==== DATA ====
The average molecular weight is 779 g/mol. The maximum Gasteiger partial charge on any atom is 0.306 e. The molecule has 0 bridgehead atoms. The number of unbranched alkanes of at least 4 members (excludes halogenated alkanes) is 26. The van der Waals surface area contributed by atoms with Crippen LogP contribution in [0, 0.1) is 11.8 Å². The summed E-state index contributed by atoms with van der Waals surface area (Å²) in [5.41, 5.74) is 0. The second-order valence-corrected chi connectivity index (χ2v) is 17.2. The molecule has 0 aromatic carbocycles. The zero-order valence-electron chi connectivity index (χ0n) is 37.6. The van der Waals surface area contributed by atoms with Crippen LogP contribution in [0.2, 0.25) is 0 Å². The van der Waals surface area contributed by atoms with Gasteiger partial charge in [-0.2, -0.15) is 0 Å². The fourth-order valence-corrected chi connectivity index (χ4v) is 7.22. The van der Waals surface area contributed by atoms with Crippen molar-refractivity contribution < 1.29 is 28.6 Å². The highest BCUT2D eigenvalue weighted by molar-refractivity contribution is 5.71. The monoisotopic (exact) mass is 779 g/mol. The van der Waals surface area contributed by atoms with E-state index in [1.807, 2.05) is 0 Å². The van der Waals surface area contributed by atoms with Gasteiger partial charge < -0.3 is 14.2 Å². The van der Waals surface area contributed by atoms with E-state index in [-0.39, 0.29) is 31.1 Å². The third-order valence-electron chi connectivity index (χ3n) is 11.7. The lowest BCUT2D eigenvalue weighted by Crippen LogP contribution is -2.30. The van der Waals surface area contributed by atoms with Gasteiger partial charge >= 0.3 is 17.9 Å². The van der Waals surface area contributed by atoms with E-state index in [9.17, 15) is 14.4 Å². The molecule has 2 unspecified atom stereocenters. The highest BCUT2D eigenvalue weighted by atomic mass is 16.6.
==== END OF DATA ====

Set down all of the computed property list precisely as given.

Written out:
The average molecular weight is 779 g/mol. The maximum Gasteiger partial charge on any atom is 0.306 e. The molecule has 0 bridgehead atoms. The number of unbranched alkanes of at least 4 members (excludes halogenated alkanes) is 26. The van der Waals surface area contributed by atoms with Crippen LogP contribution in [0, 0.1) is 11.8 Å². The summed E-state index contributed by atoms with van der Waals surface area (Å²) in [5.41, 5.74) is 0. The second-order valence-corrected chi connectivity index (χ2v) is 17.2. The molecule has 0 aromatic carbocycles. The zero-order valence-electron chi connectivity index (χ0n) is 37.6. The van der Waals surface area contributed by atoms with Crippen LogP contribution in [0.2, 0.25) is 0 Å². The van der Waals surface area contributed by atoms with Gasteiger partial charge in [-0.2, -0.15) is 0 Å². The fourth-order valence-corrected chi connectivity index (χ4v) is 7.22. The van der Waals surface area contributed by atoms with Crippen molar-refractivity contribution < 1.29 is 28.6 Å². The highest BCUT2D eigenvalue weighted by molar-refractivity contribution is 5.71. The monoisotopic (exact) mass is 779 g/mol. The van der Waals surface area contributed by atoms with E-state index in [1.807, 2.05) is 0 Å². The van der Waals surface area contributed by atoms with Gasteiger partial charge < -0.3 is 14.2 Å². The van der Waals surface area contributed by atoms with E-state index in [-0.39, 0.29) is 31.1 Å². The third-order valence-electron chi connectivity index (χ3n) is 11.7. The lowest BCUT2D eigenvalue weighted by Crippen LogP contribution is -2.30. The van der Waals surface area contributed by atoms with Gasteiger partial charge >= 0.3 is 17.9 Å². The van der Waals surface area contributed by atoms with E-state index in [9.17, 15) is 14.4 Å². The molecule has 2 unspecified atom stereocenters. The highest BCUT2D eigenvalue weighted by atomic mass is 16.6.